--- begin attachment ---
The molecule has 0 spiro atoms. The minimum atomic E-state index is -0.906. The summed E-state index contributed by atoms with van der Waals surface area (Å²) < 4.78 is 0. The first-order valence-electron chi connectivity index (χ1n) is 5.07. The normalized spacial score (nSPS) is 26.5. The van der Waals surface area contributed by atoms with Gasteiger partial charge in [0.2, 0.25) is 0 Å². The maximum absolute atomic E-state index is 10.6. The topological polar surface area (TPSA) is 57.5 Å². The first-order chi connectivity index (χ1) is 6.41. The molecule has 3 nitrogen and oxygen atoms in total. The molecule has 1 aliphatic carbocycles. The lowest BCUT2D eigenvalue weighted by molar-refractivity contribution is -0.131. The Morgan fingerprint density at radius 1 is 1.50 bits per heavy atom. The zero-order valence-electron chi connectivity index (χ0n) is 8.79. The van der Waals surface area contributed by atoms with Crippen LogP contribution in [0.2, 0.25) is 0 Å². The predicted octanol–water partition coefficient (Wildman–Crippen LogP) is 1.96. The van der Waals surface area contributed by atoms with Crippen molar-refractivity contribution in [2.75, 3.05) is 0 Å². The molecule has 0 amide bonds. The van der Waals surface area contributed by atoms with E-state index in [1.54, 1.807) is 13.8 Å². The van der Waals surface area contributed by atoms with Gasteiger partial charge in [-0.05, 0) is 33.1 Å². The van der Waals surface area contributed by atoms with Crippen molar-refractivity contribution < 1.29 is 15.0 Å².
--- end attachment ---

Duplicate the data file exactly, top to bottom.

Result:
The molecule has 0 spiro atoms. The minimum atomic E-state index is -0.906. The summed E-state index contributed by atoms with van der Waals surface area (Å²) < 4.78 is 0. The first-order valence-electron chi connectivity index (χ1n) is 5.07. The normalized spacial score (nSPS) is 26.5. The van der Waals surface area contributed by atoms with Gasteiger partial charge in [0.2, 0.25) is 0 Å². The maximum absolute atomic E-state index is 10.6. The topological polar surface area (TPSA) is 57.5 Å². The first-order chi connectivity index (χ1) is 6.41. The molecule has 3 nitrogen and oxygen atoms in total. The molecule has 1 aliphatic carbocycles. The lowest BCUT2D eigenvalue weighted by molar-refractivity contribution is -0.131. The Morgan fingerprint density at radius 1 is 1.50 bits per heavy atom. The zero-order valence-electron chi connectivity index (χ0n) is 8.79. The van der Waals surface area contributed by atoms with Crippen LogP contribution in [0.2, 0.25) is 0 Å². The predicted octanol–water partition coefficient (Wildman–Crippen LogP) is 1.96. The van der Waals surface area contributed by atoms with Crippen molar-refractivity contribution in [2.75, 3.05) is 0 Å². The molecule has 0 amide bonds. The van der Waals surface area contributed by atoms with E-state index in [1.54, 1.807) is 13.8 Å². The van der Waals surface area contributed by atoms with Gasteiger partial charge in [-0.05, 0) is 33.1 Å². The van der Waals surface area contributed by atoms with Crippen molar-refractivity contribution < 1.29 is 15.0 Å².